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Discussion papers
https://doi.org/10.5194/se-2019-173
© Author(s) 2019. This work is distributed under
the Creative Commons Attribution 4.0 License.
https://doi.org/10.5194/se-2019-173
© Author(s) 2019. This work is distributed under
the Creative Commons Attribution 4.0 License.

Submitted as: research article 02 Dec 2019

Submitted as: research article | 02 Dec 2019

Review status
This discussion paper is a preprint. It is a manuscript under review for the journal Solid Earth (SE).

Control of 3D tectonic inheritance on fold-and-thrust belts: insights from 3D numerical models and application to the Helvetic nappe system

Richard Spitz1, Arthur Bauville2, Jean-Luc Epard1, Boris J. P. Kaus3, Anton A. Popov3, and Stefan M. Schmalholz1 Richard Spitz et al.
  • 1Institute of Earth Sciences, University of Lausanne, 1015 Lausanne, Switzerland
  • 2Department of Mathematical Science and Advanced Technology, Japan Agency for Marin-Earth Science and Technology, 3173-25, Showa-machi, Kanazawa-ku Yokohama, Japan
  • 3Institute of Geosciences, Johannes Gutenberg University Mainz, Mainz 55128, Germany

Abstract. Fold-and-thrust belts and associated tectonic nappes are common in orogenic regions. They exhibit a wide variety of geometries and often a considerable along-strike variation. However, the mechanics of fold-and-thrust belt formation and the control of the initial geological configuration on this formation are still incompletely understood. Here, we apply three-dimensional (3D) thermo-mechanical numerical simulations of the shortening of the upper crustal region of a passive margin to investigate the control of 3D laterally variable inherited structures on the fold-and-thrust belt evolution and associated nappe formation. We consider tectonic inheritance by applying an initial model configuration with horst and graben structures having laterally variable geometry and with sedimentary layers having different mechanical strength. We use a visco-plastic rheology with temperature dependent flow laws and a Drucker-Prager yield criterion. The models show the folding, detachment and horizontal displacement of sedimentary units, which resemble structures of fold and thrust nappes. The models further show the stacking of nappes. The detachment of nappe-like structures is controlled by the initial basement and sedimentary layer geometry. Significant horizontal transport is facilitated by weak sedimentary units below these nappes. The initial half-graben geometry has a strong impact on the basement and sediment deformation. Generally, deeper half-grabens generate thicker nappes and stronger deformation of the neighboring horst while shallower half-grabens generate thinner nappes and less deformation in the horst. Horizontally continuous strong sediment layers, which are not restricted to inital graben structures, cause detachment folding and not overthrusting. The amplitude of the detachment folds is controlled by the underlying graben geometry. A mechanically weaker basement favors the formation of fold nappes while stronger basement favors thrust sheets. The applied model configuration is motivated by the application of the 3D model to the Helvetic nappe system of the French-Swiss Alps. Our model is able to reproduce several first-order structural features of this nappe system, namely (i) closure of a half-graben and associated formation of the Morcles and Doldenhorn nappes, (ii) the overthrusting of a nappe resembling the Wildhorn and Glarus nappes and (iii) the formation of a nappe pile resembling the Helvetic nappes resting above the Infrahelvetic complex. Furthermore, the finite strain pattern, temperature distribution and timing of the 3D model is in broad agreement with data from the Helvetic nappe system. Our model, hence, provides a first-order 3D reconstruction of the tectonic evolution of the Helvetic nappe system based on thermo-mechanical deformation processes.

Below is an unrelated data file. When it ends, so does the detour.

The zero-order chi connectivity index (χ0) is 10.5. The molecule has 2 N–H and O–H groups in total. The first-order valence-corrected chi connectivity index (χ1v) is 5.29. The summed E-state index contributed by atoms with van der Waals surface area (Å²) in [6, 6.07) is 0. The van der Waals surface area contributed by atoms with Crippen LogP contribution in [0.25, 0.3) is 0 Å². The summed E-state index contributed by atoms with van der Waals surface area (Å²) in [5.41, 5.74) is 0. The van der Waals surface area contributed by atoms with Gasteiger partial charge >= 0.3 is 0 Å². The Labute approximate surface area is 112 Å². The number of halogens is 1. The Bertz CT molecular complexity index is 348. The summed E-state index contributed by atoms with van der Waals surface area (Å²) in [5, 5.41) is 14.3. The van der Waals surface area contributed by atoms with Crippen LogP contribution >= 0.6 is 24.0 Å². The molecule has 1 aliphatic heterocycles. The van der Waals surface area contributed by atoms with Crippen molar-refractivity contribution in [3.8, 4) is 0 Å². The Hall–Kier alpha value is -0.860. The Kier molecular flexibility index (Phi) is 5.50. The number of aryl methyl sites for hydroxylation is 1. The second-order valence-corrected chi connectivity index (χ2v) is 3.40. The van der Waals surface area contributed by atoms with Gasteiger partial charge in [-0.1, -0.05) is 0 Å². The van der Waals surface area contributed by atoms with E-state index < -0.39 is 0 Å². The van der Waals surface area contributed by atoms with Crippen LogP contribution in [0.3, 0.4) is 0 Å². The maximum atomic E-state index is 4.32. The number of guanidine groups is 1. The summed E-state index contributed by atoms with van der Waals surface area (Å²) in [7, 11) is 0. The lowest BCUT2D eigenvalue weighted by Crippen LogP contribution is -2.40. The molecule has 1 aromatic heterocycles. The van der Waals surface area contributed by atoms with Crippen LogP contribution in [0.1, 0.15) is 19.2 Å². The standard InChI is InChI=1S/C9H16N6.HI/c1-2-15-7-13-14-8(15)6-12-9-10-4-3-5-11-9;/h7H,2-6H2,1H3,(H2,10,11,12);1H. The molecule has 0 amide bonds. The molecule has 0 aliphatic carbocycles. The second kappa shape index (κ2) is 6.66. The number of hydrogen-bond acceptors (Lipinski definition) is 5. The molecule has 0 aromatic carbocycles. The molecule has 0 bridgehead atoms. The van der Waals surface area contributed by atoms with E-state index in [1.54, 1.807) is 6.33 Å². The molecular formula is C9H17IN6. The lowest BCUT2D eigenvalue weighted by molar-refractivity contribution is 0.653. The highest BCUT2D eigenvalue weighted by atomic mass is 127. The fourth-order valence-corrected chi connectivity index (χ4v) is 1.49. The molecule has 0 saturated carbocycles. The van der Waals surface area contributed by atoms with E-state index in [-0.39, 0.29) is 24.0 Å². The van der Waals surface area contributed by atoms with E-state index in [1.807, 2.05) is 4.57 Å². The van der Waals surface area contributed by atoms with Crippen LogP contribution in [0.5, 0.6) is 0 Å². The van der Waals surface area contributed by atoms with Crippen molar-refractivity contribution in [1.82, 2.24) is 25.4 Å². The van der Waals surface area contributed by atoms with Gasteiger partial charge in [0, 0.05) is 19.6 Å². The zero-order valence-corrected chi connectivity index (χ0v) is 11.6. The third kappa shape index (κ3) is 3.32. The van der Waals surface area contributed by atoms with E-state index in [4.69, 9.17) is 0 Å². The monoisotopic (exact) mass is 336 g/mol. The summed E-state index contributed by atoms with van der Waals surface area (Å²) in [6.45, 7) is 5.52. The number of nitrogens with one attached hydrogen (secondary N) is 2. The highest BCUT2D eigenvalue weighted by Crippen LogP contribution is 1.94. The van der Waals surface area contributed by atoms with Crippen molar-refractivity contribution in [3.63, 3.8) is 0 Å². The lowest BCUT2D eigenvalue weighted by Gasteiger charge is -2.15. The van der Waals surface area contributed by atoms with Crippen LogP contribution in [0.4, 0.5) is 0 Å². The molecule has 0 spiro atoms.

Richard Spitz et al.
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